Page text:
After her folks died of the fever Ma had married Pa, who was three quarter Creek Indian blood. I was just thirteen when the war started two years ago, too young to join up, so I was to care for Ma while Pa and Gatlin went off to fight with the Confederates. Pa was killed at a place called Pea Ridge and we didn't know where Gatlin was. Now Gatlin was the woodsman. I reckon he stood eight feet tall in my book and I sure missed him going fishing with me.

As for Pa, he never seemed to have time to provide for his family but plenty of time to drink. Pa would come home drunk and take his spite out on Gatlin and me. Farming just wasn't something he liked doing, so most of the time you could find him at Blaylock's store, setting out back with Jess Wheeler, drinking home brew. Pa never hurt Ma because he knew what Gatlin would do. Course I would've helped too. I guess he must have loved Ma some. I thought about Pa getting killed, but I reckon I wasn't sorry.

Elk Creek, lay about two miles from the cabin, it didn't have a lot of water, but it had deep holes where some of the biggest channel catfish I've ever seen hung out in the shadows. The holes were fed by three springs and the water stayed clear and cool just about year round. The water tasted as sweet as honey, some people said. Guess that was where the name came from.

The sun was straight up when I finally picked up gun and fishing pole, headed for the creek. It was a nice walk to the creek. The rolling hills were covered with persimmon groves, Osage-orange and ash trees lined the trail with plenty of sage-grass covering the ground. It being July, summer had set in pretty good. The grass had greened up some since the rain early this morning. I hoped the fish was hungry.

Some of the Creeks would noodle and even trap those big fish. I enjoyed just sitting and waiting for those night crawlers to do their job. Sometimes I wondered if maybe those big crawlers were scaring the fish away. Not this day, I was going to catch the big one.

The bushes moved off to my left, snapping my mind back to a possible dangerous situation I was in. Blue uniforms came into sight. I pushed further back into the bushes fearing that I would be discovered. There were several men leading their horses, moving carefully. Must be forward scouts for the Yankees, guess the rumor was true. Snaking backward on my belly, even further, until the soldiers were out of sight, in one motion I pushed myself up from the ground and sprinted about fifty yards to a grove of persimmon trees. Stretching out in a shallow wallow, I hunkered down and listened.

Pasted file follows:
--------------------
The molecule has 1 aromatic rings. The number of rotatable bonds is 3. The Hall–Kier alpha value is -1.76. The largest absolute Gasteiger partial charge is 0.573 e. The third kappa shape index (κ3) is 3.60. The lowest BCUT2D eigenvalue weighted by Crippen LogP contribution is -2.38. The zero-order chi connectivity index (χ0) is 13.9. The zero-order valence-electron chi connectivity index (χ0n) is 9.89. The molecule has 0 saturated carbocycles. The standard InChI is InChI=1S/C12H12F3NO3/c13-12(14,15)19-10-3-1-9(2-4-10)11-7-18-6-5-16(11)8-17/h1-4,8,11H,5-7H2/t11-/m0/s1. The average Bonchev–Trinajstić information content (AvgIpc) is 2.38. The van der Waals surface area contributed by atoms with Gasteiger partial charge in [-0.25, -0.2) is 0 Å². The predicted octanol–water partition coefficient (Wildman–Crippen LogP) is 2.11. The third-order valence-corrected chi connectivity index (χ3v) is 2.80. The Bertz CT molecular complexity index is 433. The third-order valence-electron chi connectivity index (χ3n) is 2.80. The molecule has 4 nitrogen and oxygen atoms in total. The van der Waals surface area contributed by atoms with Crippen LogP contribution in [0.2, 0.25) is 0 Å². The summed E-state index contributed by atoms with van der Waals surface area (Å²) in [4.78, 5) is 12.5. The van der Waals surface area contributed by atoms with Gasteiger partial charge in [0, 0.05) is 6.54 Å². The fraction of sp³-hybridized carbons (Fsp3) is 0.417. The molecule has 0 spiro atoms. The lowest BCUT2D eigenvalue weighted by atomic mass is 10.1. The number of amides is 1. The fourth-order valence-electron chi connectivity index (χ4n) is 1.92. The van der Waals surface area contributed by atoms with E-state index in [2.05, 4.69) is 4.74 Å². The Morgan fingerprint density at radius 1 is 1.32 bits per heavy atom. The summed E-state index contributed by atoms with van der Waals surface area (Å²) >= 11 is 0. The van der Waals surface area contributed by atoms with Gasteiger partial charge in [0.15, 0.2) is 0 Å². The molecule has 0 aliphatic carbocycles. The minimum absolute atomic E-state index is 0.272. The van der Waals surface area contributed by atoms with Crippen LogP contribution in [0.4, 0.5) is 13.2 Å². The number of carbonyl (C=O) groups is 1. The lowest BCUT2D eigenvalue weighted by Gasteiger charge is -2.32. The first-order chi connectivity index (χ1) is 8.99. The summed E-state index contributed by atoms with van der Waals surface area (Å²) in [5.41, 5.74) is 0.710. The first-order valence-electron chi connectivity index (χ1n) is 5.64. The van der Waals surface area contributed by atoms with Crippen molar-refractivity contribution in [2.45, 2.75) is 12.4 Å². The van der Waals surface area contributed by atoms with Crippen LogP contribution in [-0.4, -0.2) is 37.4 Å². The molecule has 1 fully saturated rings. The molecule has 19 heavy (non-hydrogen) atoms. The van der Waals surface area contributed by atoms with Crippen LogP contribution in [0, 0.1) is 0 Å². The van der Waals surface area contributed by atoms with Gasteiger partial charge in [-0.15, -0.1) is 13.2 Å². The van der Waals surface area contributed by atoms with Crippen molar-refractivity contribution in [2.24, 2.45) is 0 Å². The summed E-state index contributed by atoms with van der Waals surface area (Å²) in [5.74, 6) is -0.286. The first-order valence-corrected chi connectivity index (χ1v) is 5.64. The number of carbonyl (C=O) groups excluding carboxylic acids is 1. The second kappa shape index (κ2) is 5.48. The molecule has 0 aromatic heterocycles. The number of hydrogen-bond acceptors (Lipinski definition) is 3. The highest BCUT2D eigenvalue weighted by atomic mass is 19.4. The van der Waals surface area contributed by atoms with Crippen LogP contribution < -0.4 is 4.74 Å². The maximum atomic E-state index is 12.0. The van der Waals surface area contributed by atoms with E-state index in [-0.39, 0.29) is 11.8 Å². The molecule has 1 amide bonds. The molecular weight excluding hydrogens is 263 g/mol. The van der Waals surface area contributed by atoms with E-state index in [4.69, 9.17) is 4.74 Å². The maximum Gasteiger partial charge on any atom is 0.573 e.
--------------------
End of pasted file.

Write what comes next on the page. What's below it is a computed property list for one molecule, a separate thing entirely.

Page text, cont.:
A blue uniformed man with three stripes said, "Sir, I been here for twenty minutes, don't think we've been spotted. This is a good place to wait on the column. We got water and grass."

I was sure glad I had listened to my senses or I might be dead or maybe taken prisoner by now.

"Sergeant, have the men care for their horses and break out the coffee pots, and bring that prisoner up here!"

"Yes Sir!"

The sergeant barked an order and two privates showed up, on either side of a man who was dressed in a dirty, wore out gray uniform. His black hair was matted with mud, leaves and blood. The privates stood him up before the officer. The man tugged his uniform, what was left of it, into place. But he could do little to improve his appearance. A full beard covered his face. Something looked vaguely familiar about him.

The officer offered him a hard biscuit and water. "What unit are you with soldier?"

"Now you know I cain't tell you that sir!"

I almost jumped up outta my hiding place, when I heard Gatlin's voice. Calming down, I listened to what was being said. "Son, you are my prisoner and you will be taken care of. Your fighting days are over. Where's your unit located?"

Defiantly Gatlin said, "I don't have a unit. I've been laid up from a wound I got. I was hoping to get attached to one in this area." I could tell that he wasn't fully healed from his wound. He stumbled and almost fell, had it not been for the two privates stepping up to brace him.

The Officer told the soldiers to take Gatlin and secure him to one of the small trees just inside the camp circle. I had to let him know that I was here. Maybe I could get closer to him once the camp settled down.

It wasn't more than fifteen minutes when a soldier rode in and reported to the officer in charge. Afterward the officer told the sergeant, "The column is about two miles northeast of us and will make camp there. Apparently the Colonel got word that the Rebels are going to make a stand somewhere in that area. We are to continue our patrol, see if we can make contact with the Rebels."

Don't know why, but I thought about Ma, waiting on me. Being out in the woods so much, Ma knew that I sometime forgot the time of day, so maybe she wouldn't get worried about me not being home before dark. I had to think of how to get Gatlin free and get him home. My stomach told me it was getting near suppertime. I had stuffed a biscuit and sausage in my sack before I left home, that made a right nice lunch. Smelling bacon cooking over an open fire sure makes the hunger pains get stronger. I occupied my mind and time while I waited for the sun to go down, working out a plan to help Gatlin escape.